To make matters worse, the moments when the movie actually shines come when Gosling and Crow get to play off of one another without interruption, but it’s frustrating to have them broken up every few seconds by a needy brat.

And while I’m on the subject, what, exactly, is the girl’s personality supposed to be? Is she a delicate flower mourning the death of her mother and lamenting the subsequent fracturing of her family, or is she a sarcastic teen who has nothing but contempt for her bumbling detective father. And don’t say that it’s “complexity” either, because you and I can both tell the difference between a nuanced character and a poorly written one.

So the supporting characters aren’t great, but what really put the nail in the coffin for me came at the beginning of the third act when our two heroes basically have the entire dumb conspiracy explained to them by a character we had never met until that moment. I hung my head and rolled my eyes at the same time.

And then it turns into an action movie for the last thirty minutes as our dynamic duo races to stop the perpetrators of the…whatever. I kinda lost the will to live trying to remember how this thing ends.

So I guess we have to return to those shootouts I mentioned earlier.

I mean, imagine what a gun fight would look like if you asked an emotionless computer program to choreograph it. It’s about the same level, if not marginally worse, than the action in Michael Mann’s Blackhat, although that might be a wasted reference because I’m pretty sure that I’m the only person in the world who actually saw that movie.

And then, weirdly, Gosling’s character declares something to the effect of “I can’t believe it! I actually think I might be invincible!” And then I waited for the punch line when he would immediately get shot in the leg or smash his head on something; but no, he just continues to fire his gun and chase after the bad guy in a slightly more masculine and confident way.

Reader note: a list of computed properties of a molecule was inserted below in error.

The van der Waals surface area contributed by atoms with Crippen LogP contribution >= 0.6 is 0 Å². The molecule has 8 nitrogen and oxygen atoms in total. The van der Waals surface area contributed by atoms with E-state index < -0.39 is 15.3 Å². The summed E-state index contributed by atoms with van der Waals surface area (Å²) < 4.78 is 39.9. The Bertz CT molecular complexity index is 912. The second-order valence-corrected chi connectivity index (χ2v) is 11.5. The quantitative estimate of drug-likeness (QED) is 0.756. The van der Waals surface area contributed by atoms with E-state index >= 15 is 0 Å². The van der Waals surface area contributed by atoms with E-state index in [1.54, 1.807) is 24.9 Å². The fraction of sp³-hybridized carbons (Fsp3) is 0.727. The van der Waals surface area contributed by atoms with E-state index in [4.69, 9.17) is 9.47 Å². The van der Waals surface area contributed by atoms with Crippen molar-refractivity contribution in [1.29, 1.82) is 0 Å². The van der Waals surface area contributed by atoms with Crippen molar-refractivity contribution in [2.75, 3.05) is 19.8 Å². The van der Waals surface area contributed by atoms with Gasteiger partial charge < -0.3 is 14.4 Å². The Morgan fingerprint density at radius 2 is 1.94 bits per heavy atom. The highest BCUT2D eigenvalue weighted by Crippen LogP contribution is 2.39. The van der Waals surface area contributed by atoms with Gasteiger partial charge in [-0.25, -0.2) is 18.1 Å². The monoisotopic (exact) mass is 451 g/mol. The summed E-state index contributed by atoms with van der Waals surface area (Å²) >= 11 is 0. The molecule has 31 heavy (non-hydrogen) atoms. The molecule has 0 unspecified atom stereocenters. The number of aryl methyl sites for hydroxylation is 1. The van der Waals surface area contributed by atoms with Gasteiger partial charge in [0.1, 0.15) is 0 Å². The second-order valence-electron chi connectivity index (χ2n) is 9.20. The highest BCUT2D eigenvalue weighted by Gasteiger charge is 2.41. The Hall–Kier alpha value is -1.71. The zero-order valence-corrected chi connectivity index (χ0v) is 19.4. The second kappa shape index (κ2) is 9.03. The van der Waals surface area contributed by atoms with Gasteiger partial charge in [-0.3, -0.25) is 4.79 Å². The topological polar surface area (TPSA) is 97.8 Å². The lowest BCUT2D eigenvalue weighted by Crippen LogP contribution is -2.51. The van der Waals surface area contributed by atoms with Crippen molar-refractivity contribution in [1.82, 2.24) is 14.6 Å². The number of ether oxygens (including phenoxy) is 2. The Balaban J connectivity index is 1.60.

So long, dramatic tension.

What the hell is the point—in a narrative sense, I mean—in having a gun fight during which we know that there’s absolutely zero chance of the characters getting injured or killed. I guess by that point we were just killing time, and everyone knew it.

Despite my railing against the grab-bag of a plot and some pretty uninspired supporting characters, there’s still a bit of the old Shane Black charm shining through. Gosling and Crowe really seemed to enjoy working on the project, and their enthusiasm translates to the audience. Dialogue between the two is mostly pretty strong with only a few odd gags here or there falling flat. Add to that a really cool 70s aesthetic and groovy soundtrack which make it pretty hard to frown.

Still though, if The Nice Guys were an apple, I think the core is still fundamentally rotten, and even if you dip it in caramel and sprinkles, it’s still going to leave a bad taste in your mouth.

Rating: 2.5 out of 5